The surgeon was amazed at the vitality of some of those left in his care. He wrote: “Last night a man died of typhoid fever, and quite a number look as if they would soon follow. Poor fellows, when I see the way in which they lie and the lack of all earthly comforts—without wife, mother or sister to care for them or even get them a glass of cold water to cool their parched tongues. I wonder how any get well; but they appear to do about as well in the poor quarters which they occupy as those who are better cared for. I have been astonished at the vitativeness of these men—nothing seems capable of killing them.”

Fortunately for the surgeons, and especially for their charges, various aid societies and volunteers stepped in to provide whatever assistance they could. A New York Times reporter wrote that the “inhabitants of the villages are laboring night and day to relieve the dying and the suffering. A more Christian people, in the practical sense of the word, I never saw.”

The Baltimore American praised a Mrs. Susan Harry and a Hagerstown-based Ladies Aid Society as they repeatedly “assembled at different houses, sewed bandages, scraped lint and made up such things as would relieve the sufferers, and from sun-up to sun-down you could find them in every nook of the town, and through the country, searching for, begging, and buying such articles as the sufferers might ask for or want. At morning, noon, and evening, you would see these ladies, accompanied by their husbands, children and servants, with baskets, buckets, pitchers and plates in their hands winding their way to the hospitals….”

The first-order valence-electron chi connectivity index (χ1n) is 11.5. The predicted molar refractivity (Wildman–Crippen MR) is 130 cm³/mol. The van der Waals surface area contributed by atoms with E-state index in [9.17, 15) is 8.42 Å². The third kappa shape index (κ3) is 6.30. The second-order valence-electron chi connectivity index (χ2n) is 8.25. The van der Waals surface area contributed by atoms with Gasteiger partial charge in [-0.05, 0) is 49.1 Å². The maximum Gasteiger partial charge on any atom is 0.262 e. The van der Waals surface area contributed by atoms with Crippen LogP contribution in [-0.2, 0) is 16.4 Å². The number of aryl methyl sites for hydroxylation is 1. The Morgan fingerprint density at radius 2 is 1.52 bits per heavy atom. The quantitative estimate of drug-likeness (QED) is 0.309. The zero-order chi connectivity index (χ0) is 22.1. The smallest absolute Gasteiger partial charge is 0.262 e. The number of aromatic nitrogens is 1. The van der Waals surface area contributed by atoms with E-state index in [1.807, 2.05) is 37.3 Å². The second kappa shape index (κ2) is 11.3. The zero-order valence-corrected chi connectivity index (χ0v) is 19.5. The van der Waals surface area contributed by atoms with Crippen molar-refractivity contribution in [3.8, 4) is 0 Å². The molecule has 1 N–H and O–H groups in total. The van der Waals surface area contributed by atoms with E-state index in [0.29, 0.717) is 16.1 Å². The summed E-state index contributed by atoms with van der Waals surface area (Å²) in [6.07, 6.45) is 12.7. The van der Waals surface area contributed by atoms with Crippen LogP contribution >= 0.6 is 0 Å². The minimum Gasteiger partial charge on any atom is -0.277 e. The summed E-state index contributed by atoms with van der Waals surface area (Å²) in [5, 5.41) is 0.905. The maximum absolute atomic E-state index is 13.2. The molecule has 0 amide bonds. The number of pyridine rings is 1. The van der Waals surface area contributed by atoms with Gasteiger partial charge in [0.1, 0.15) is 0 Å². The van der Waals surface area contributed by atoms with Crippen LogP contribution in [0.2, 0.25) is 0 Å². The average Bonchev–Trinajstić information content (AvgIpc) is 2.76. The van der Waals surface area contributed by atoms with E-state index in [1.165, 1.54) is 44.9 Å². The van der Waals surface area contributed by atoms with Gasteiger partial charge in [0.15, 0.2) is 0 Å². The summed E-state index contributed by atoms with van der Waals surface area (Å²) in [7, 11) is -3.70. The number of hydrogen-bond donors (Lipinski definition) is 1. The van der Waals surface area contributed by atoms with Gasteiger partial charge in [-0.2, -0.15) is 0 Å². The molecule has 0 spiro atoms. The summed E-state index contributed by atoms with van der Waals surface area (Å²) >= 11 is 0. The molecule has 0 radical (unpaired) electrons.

The North’s two predominant civilian aid organizations, the U.S. Sanitary Commission and the U.S. Christian Commission, also were on hand to help out. Both were headquartered at the Susan Hoffman farm and were vital in obtaining and distributing supplies. Regarding their efforts, the Baltimore American reporter wrote, “The Sanitary Commission and the Christian Commission are performing a work of magnificent benevolence in the aid they bring to the regular medical staff in the army….”

James Grant, a volunteer with the Christian Commission, arrived during the battle and made his way to a brick farmhouse, probably the Hoffman farm, where he found “every room in the dwelling and all the outbuildings, the yard and the adjacent fields were swarming with wounded men. The excitement was intense, the scene indescribable, a great wave from the tide of battle was bearing on its bloody crest to this spot, all bleeding and torn, hundreds of heroes to suffer and many of them to die.”

A group of volunteer nurses, led by Mrs. Anna Holstein, the wife of a prominent Philadelphia Episcopal minister, traveled from the City of Brotherly Love to lend assistance. They worked out of several hospitals located in private houses in and around Sharpsburg, as well as the Locust Spring Hospital. Of one hospital she would write, “In this uncomfortable little place crowded with boxes and swarming with hospital flies, the six ladies continued their labors during the day, waiting and working faithfully among the wounded.”

Other female care providers at Antietam included Clara Barton, who probably worked at the Samuel Poffenberger farm hospital; Lizzie Brown; a Mrs. C. Evans; a Mrs. Holihan; a Mrs. Cadwalader; A. Anna Edmunds; Helen Gilson and a Mrs. Gray, both at the Hoffman farm; Mrs. Mary Lee, who worked at several locations; and Ophelia Gehrt, who worked at a field hospital for the 33rd New York Volunteers on the Susan Hoffman farm. At the Smoketown Hospital, Maria Hall, Mrs. Francis Barlow, Mrs. Mary Morris Husbands, Mrs. John Harris, Mrs. Howard Kennedy and a Miss Tyson complemented the staff of Surgeon Bernard Vanderkrieft.